September – Criminal Docket No. 1 – The State of Ohio vs. William Wetzel – George Watkins, saith that on or about the 4th of September, that one William Wetzel did unlawfully create a disturbance and further that said William Wetzel did call abusive names and use indecent language in the presence of females. This case was settled and costs paid by each party to the suit.
September – During the past few days two inspectors from the office of the State Dairy and Food Commissioner have been in the city looking after certain wine manufacturers and dealers for alleged adulteration of their wines. Friday morning James A. Serrett and William Sells, the two inspectors, went before Justice McKenna and swore out warrants for the arrest of … Frank Kelley and William Becker of Kelley’s Island, wine manufacturers … They were brought into court in the afternoon. Dorn, Moos, Kelley and Becker, pleaded guilty to the charge of not labelling their wine bottles according to the provisions of the statutes, and were fined $100 and costs each
September – About 200 islanders came over on the steamer City of Sandusky Thursday morning to attend the Erie County fair.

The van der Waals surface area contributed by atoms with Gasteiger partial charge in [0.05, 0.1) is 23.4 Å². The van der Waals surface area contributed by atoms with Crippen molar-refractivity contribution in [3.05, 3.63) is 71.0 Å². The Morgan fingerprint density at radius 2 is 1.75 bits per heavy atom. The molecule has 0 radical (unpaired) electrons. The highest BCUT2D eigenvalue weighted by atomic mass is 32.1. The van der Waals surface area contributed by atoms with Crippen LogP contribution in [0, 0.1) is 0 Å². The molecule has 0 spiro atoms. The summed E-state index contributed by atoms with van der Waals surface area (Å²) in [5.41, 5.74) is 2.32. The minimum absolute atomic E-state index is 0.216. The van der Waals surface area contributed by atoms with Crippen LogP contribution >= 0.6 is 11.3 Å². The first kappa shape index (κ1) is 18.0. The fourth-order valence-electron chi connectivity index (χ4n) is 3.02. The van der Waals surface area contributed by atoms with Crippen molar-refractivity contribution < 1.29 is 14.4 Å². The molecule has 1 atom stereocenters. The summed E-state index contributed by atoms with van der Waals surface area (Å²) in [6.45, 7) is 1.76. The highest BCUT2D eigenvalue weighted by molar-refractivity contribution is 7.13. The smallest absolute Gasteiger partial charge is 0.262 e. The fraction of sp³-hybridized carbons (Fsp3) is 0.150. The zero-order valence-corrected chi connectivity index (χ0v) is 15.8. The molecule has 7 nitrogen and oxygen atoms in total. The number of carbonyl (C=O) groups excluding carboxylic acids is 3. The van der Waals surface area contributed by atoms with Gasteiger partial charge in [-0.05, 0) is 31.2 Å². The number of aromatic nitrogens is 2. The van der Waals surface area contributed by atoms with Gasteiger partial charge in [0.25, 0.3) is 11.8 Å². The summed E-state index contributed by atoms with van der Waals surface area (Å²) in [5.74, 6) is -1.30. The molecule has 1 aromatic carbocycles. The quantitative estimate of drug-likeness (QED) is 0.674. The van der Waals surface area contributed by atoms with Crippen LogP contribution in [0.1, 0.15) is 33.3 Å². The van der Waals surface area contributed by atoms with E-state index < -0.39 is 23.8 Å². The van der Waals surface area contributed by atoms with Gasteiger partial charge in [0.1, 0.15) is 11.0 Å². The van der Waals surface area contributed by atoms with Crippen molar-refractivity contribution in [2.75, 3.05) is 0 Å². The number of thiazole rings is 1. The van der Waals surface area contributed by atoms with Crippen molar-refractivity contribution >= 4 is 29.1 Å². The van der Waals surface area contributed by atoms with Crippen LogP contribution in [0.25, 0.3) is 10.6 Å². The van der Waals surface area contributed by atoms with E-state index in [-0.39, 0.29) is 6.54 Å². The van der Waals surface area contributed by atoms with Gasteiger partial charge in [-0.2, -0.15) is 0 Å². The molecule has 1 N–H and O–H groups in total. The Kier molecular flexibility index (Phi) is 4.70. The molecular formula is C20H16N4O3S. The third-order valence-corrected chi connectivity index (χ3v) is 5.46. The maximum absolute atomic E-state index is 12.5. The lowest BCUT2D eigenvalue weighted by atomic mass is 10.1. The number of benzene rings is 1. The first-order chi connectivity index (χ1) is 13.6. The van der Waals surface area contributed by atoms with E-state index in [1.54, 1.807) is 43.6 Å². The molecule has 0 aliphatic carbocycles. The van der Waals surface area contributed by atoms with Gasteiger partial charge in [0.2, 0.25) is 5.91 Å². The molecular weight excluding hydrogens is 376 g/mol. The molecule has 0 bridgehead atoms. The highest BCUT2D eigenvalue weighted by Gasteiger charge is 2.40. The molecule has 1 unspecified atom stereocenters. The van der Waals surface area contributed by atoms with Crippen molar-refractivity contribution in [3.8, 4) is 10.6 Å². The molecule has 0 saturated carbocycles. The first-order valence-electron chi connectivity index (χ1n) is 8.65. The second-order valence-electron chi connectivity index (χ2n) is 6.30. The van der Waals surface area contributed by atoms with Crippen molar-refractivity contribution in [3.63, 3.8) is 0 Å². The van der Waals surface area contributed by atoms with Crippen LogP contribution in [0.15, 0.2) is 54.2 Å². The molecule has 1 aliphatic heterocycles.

October – The employees in the Kelley’s Island stone quarries are kept very busy at the present time. A large amount of stone is being taken out for shipment to the upper lakes, while some of it is being used for the erection of the new power house at the Soo canal.
December – Deputy Close of the Probate Court has had the honor of issuing the first papers of naturalization ever taken out in this county by a lady. The lady is Mrs. Lester Carpenter of Kelley’s Island, who is a native of the beautiful city of Edinburgh, Scotland, known to natives and foreigners alike as the modern Athens. Two years from now Mrs. Carpenter will be entitled to receive her final papers, and will then be able to exercise the franchise which the last Legislature conferred upon women in Ohio in regard to school affairs.
Purchase this book on Amazon:
Kindle edition HERE $5.00
Paperback HERE $6.00